After the contest I've tried wleite's idea and not only it is positive change as it is, but also replaces relatively expensive random generator calls with simple iteration which is a huge deal for harder tests. Got almost -500 on seed 3 without any other tweaks.

Here are the best scores obtained after running this solution for a few minutes:
seed score
1    23
2    598
3    88698
4    3594
5    5144
6    21087
7    23455
8    62631
9    43554
10   24841
Re: Post your Approach (response to post by CatalinT) | Reply
My approach was very simple, just pure SA, with single flips (i.e. putting a knight in an empty cell, or removing it, if it was already there) at each iteration.

My solution maintains an array with the gain (or loss) that flipping each cell would produce, so the flip evaluation is extremely fast.
When a flip is accepted, it updates all the affected cells' gain/loss values.

As I mentioned before, using a sequential scan, instead of picking a random cell helps the solution to converge much faster.
And it was not mainly because of the speed gain (of not calling the random generator).
Running local tests with fixed number of iterations (no time control), the "sequential scan" still produced much better results.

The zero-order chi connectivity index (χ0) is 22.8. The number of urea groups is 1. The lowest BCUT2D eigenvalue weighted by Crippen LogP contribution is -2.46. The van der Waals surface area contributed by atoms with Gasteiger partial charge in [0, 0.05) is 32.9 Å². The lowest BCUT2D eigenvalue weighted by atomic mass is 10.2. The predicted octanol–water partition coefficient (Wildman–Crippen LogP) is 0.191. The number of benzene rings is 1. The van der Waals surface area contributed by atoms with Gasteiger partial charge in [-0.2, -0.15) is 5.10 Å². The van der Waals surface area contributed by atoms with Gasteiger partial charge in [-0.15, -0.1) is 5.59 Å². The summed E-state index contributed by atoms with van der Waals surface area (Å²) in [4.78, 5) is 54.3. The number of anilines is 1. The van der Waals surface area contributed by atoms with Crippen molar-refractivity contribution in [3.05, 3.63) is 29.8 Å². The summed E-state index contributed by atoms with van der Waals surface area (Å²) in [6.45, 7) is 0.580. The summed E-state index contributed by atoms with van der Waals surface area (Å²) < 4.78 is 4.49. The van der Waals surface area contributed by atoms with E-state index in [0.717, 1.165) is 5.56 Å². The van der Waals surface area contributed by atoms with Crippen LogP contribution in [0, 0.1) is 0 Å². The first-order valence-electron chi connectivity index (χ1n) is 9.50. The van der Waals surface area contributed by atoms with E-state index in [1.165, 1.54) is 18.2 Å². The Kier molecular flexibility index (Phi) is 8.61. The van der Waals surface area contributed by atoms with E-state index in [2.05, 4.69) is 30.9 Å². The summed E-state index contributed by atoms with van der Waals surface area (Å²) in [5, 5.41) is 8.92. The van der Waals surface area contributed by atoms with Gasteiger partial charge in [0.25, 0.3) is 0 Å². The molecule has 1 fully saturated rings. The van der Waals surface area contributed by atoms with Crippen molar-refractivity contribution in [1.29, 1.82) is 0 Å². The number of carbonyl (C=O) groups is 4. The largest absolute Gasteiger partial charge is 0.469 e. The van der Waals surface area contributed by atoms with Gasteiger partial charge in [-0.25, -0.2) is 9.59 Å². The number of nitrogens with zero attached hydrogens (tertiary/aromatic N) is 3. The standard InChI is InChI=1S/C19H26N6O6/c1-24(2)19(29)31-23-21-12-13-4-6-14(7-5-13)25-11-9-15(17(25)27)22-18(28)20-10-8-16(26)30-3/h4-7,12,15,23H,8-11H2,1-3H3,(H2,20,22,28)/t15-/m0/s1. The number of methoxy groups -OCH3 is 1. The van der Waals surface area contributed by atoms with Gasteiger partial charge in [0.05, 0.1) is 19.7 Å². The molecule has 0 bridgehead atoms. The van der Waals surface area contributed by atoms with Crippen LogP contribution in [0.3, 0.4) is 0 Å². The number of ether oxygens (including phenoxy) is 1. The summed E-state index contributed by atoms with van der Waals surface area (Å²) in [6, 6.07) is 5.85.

I tried other scan patterns, like spiral from the center and from the borders, "zig zag" with different lengths, etc.
All of them produce worse or similar results, so I kept the sequential scan, which was much simpler (and faster).

My last couple of improvements came from small code optimizations (removing double usage and pre-calculation of log values used on SA).
That increased the speed a lot (~3x), producing a very small improvement in terms of absolute scores (about 0.05%), but a huge boost in the standings, as raw scores seem to be very close.
My final submission was able to run about ~700M iterations.

I tried flipping 2 cells at a time, but that didn't help.
Also implemented different ways of building an initial solution (before starting SA), but got similar or better results starting from an empty board.
Re: Post your Approach (response to post by CatalinT) | Reply
4th place

It is my second time to be a red coder, however I am very happy!!

I used SA. Neighbor flipped a knight of one cell.
I calculated the score change amount of all neighbors like other competitors, and I recalculated when transited.

I advanced it further. I stored all neighbors in the array for each score change amount, and also updated this when transited. And firstly, I calculate the threshold of the amount of change in score that will transition, secondly randomly selected only from within the neighbors that surely transits among all neighbors. Therefore, unnecessary random selection of neighbor disappeared and it became faster.